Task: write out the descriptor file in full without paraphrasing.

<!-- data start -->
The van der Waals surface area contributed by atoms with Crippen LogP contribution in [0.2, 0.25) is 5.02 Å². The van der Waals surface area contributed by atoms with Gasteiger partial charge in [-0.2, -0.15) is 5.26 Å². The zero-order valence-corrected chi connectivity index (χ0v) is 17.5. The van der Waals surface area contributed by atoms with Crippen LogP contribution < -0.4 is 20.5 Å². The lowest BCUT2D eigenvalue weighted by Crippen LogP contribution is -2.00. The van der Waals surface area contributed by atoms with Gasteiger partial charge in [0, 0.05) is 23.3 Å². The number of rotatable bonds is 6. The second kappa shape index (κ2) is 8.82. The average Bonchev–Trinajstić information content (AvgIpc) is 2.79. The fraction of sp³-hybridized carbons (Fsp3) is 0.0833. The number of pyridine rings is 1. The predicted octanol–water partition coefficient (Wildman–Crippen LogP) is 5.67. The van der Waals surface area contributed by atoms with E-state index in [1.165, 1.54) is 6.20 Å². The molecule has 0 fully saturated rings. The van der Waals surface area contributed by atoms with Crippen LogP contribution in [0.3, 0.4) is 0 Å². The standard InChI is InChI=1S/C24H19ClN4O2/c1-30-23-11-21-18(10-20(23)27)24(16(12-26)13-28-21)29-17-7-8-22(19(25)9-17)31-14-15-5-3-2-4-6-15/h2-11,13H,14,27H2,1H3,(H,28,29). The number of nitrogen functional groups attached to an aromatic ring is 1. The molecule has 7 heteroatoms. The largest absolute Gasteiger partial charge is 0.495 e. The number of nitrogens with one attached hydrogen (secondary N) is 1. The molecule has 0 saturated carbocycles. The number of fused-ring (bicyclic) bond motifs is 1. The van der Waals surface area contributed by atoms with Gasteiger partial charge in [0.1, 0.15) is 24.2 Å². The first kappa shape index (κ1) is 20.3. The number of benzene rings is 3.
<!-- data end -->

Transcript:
The van der Waals surface area contributed by atoms with Crippen LogP contribution in [0.2, 0.25) is 5.02 Å². The van der Waals surface area contributed by atoms with Gasteiger partial charge in [-0.2, -0.15) is 5.26 Å². The zero-order valence-corrected chi connectivity index (χ0v) is 17.5. The van der Waals surface area contributed by atoms with Crippen LogP contribution < -0.4 is 20.5 Å². The lowest BCUT2D eigenvalue weighted by Crippen LogP contribution is -2.00. The van der Waals surface area contributed by atoms with Gasteiger partial charge in [0, 0.05) is 23.3 Å². The number of rotatable bonds is 6. The second kappa shape index (κ2) is 8.82. The average Bonchev–Trinajstić information content (AvgIpc) is 2.79. The fraction of sp³-hybridized carbons (Fsp3) is 0.0833. The number of pyridine rings is 1. The predicted octanol–water partition coefficient (Wildman–Crippen LogP) is 5.67. The van der Waals surface area contributed by atoms with E-state index in [1.165, 1.54) is 6.20 Å². The molecule has 0 fully saturated rings. The van der Waals surface area contributed by atoms with Crippen LogP contribution in [0.3, 0.4) is 0 Å². The standard InChI is InChI=1S/C24H19ClN4O2/c1-30-23-11-21-18(10-20(23)27)24(16(12-26)13-28-21)29-17-7-8-22(19(25)9-17)31-14-15-5-3-2-4-6-15/h2-11,13H,14,27H2,1H3,(H,28,29). The number of nitrogen functional groups attached to an aromatic ring is 1. The molecule has 7 heteroatoms. The largest absolute Gasteiger partial charge is 0.495 e. The number of nitrogens with one attached hydrogen (secondary N) is 1. The molecule has 0 saturated carbocycles. The number of fused-ring (bicyclic) bond motifs is 1. The van der Waals surface area contributed by atoms with Gasteiger partial charge in [0.1, 0.15) is 24.2 Å². The first kappa shape index (κ1) is 20.3. The number of benzene rings is 3.